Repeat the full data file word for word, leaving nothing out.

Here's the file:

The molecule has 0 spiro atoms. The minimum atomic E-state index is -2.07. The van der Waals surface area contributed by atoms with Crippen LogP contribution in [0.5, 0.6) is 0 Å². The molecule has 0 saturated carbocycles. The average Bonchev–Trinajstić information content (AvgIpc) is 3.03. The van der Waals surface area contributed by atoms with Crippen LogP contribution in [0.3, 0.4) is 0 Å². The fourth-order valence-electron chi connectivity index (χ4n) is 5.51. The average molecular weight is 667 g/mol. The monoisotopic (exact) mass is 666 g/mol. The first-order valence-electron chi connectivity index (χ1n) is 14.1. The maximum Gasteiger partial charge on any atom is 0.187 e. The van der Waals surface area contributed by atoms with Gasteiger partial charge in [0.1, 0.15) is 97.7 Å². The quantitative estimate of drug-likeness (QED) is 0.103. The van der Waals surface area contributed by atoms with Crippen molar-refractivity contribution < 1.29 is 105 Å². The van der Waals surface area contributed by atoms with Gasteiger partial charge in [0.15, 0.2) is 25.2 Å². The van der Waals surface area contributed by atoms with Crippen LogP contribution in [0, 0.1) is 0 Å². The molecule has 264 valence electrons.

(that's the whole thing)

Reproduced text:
The molecule has 0 spiro atoms. The minimum atomic E-state index is -2.07. The van der Waals surface area contributed by atoms with Crippen LogP contribution in [0.5, 0.6) is 0 Å². The molecule has 0 saturated carbocycles. The average Bonchev–Trinajstić information content (AvgIpc) is 3.03. The van der Waals surface area contributed by atoms with Crippen LogP contribution in [0.3, 0.4) is 0 Å². The fourth-order valence-electron chi connectivity index (χ4n) is 5.51. The average molecular weight is 667 g/mol. The monoisotopic (exact) mass is 666 g/mol. The first-order valence-electron chi connectivity index (χ1n) is 14.1. The maximum Gasteiger partial charge on any atom is 0.187 e. The van der Waals surface area contributed by atoms with Gasteiger partial charge in [0.1, 0.15) is 97.7 Å². The quantitative estimate of drug-likeness (QED) is 0.103. The van der Waals surface area contributed by atoms with Crippen molar-refractivity contribution < 1.29 is 105 Å². The van der Waals surface area contributed by atoms with Gasteiger partial charge in [0.15, 0.2) is 25.2 Å². The van der Waals surface area contributed by atoms with Crippen LogP contribution in [0, 0.1) is 0 Å². The molecule has 264 valence electrons.